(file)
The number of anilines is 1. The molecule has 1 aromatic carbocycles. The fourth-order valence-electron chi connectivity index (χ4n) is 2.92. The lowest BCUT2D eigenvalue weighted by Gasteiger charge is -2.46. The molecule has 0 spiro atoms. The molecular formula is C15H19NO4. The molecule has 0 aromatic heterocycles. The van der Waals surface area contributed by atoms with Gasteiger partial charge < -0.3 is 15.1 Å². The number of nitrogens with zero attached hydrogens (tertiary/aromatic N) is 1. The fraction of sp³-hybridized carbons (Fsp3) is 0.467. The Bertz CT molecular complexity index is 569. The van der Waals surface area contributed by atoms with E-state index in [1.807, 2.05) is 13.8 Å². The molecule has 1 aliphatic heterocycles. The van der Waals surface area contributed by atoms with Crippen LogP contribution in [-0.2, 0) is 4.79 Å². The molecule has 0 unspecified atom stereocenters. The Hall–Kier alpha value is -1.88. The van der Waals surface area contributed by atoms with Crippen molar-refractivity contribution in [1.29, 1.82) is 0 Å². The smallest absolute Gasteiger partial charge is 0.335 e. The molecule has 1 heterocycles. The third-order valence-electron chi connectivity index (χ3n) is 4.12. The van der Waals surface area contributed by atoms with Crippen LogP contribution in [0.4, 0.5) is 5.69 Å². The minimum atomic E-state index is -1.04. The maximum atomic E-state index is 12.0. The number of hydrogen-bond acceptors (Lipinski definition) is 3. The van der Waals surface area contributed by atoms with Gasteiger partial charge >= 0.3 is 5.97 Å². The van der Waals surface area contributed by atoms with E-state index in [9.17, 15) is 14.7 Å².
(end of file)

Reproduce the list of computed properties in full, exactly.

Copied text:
The number of anilines is 1. The molecule has 1 aromatic carbocycles. The fourth-order valence-electron chi connectivity index (χ4n) is 2.92. The lowest BCUT2D eigenvalue weighted by Gasteiger charge is -2.46. The molecule has 0 spiro atoms. The molecular formula is C15H19NO4. The molecule has 0 aromatic heterocycles. The van der Waals surface area contributed by atoms with Gasteiger partial charge < -0.3 is 15.1 Å². The number of nitrogens with zero attached hydrogens (tertiary/aromatic N) is 1. The fraction of sp³-hybridized carbons (Fsp3) is 0.467. The Bertz CT molecular complexity index is 569. The van der Waals surface area contributed by atoms with E-state index in [1.807, 2.05) is 13.8 Å². The molecule has 1 aliphatic heterocycles. The van der Waals surface area contributed by atoms with Crippen LogP contribution in [-0.2, 0) is 4.79 Å². The molecule has 0 unspecified atom stereocenters. The Hall–Kier alpha value is -1.88. The van der Waals surface area contributed by atoms with Crippen molar-refractivity contribution in [1.29, 1.82) is 0 Å². The smallest absolute Gasteiger partial charge is 0.335 e. The molecule has 1 heterocycles. The third-order valence-electron chi connectivity index (χ3n) is 4.12. The van der Waals surface area contributed by atoms with Crippen LogP contribution in [0.4, 0.5) is 5.69 Å². The minimum atomic E-state index is -1.04. The maximum atomic E-state index is 12.0. The number of hydrogen-bond acceptors (Lipinski definition) is 3. The van der Waals surface area contributed by atoms with Gasteiger partial charge >= 0.3 is 5.97 Å². The van der Waals surface area contributed by atoms with E-state index in [9.17, 15) is 14.7 Å².